Canadian father jailed after publicly objecting to minor daughter taking testosterone

"A father who has long objected to his minor daughter taking testosterone as part of an experimental gender transition has been jailed in British Columbia for contempt of court." - C.Post

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Bert Perry's picture

Mom and social services and some doctors are in favor, Dad is vehemently against this.  I don't have a "ringside seat" to all this, thank God, but suffice it to say that I can only pray that if anyone is pushing an agenda here with this poor girl, that they will have reasons to repent very quickly.  

I'm torn on this.  Apart from everyone continuing in most regards as they were called to Christ and "God created them male and female", I can't see an explicit Biblical prohibition of voluntarily transitioning, as much as the notion of destroying healthy body parts (especially private parts) horrifies me.  Forcible castration a la the harems of the Ottoman Empire was a cruel sin that deprived people of the possibility of family life and their gender/sexual identity; but that's not what the person who transitions today seems to want.

But that said, if someone is mis-diagnosed as gender disphoric, than that falls pretty close to the Ottoman harems in terms of moral issues.  It also strikes me that those who are victimized by that just might not take that gently--and arguably, they shouldn't.

Aspiring to be a stick in the mud.

josh p's picture

When you say this:
“ I can't see an explicit Biblical prohibition of voluntarily transitioning, as much as the notion of destroying healthy body parts (especially private parts) horrifies me.”

Do you mean that you can’t see a biblical reason to try and implement laws against it or that you don’t think the Bible prohibits transitioning?

Bert Perry's picture

Josh, I'm by no means in support of transitioning--it horrifies me--but in wrestling with the Scriptures, I'm not yet coming up with what I consider a good, tight argument against it beyond "male and female He created them" and 1 Cor. 7's admonition to continue the state wherein one is called.  Maybe that's sufficient and I don't realize it yet, but it strikes me that the debate is coming to our churches, and I'd better be prepared.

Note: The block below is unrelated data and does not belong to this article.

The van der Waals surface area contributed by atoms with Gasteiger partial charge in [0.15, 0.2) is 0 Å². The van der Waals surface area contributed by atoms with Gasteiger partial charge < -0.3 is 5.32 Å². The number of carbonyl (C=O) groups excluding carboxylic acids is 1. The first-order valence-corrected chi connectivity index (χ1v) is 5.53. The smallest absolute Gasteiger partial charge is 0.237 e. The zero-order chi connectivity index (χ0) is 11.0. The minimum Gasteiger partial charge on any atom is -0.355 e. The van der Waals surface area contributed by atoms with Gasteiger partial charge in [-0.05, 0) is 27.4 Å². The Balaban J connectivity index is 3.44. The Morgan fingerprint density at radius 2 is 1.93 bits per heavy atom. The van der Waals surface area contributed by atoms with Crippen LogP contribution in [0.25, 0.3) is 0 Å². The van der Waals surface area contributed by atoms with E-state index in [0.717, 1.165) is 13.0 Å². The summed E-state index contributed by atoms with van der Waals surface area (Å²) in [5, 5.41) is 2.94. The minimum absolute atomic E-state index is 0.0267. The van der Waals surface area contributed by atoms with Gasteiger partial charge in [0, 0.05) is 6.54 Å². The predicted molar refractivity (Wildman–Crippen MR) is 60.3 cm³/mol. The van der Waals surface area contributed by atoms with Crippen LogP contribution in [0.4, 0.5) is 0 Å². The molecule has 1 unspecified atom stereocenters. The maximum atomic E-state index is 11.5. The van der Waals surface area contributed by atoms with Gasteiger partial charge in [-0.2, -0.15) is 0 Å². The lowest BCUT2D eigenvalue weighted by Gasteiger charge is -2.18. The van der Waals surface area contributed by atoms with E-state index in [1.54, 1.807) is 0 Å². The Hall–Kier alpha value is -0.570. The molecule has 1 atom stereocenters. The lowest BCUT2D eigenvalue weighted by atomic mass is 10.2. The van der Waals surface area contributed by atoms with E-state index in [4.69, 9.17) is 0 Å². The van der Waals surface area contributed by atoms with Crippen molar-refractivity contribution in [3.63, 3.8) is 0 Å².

And I'm stuck.  So show me what I missed!  :^)

Aspiring to be a stick in the mud.

josh p's picture

I'm thinking the prohibitions against effeminate behavior as well as a woman wearing a man's clothes would be quite clear (I realize that we are talking the mosaic law there but the principle reflects something intrinsic). The assumption there being, they are defying their God-given gender. But yes "male and female" is enough I believe. 

Bert Perry's picture

....within the limitations of "how does the Torah actually apply here?"  So here's what I see:

1.  God created them male and female.  Absolutely--but if transition surgery/other measures are intrinsically wrong, why doesn't Christ condemn even the Harem-style castration He refers to in Matthew 19:12?

2.  "that which pertaineth to a woman..."  Again, a hint that sex is immutable, but unless we want to prohibit cutting the corners of our beards and bacon cheeseburgers, we need to have a little bit of restraint in how we apply the Torah, no?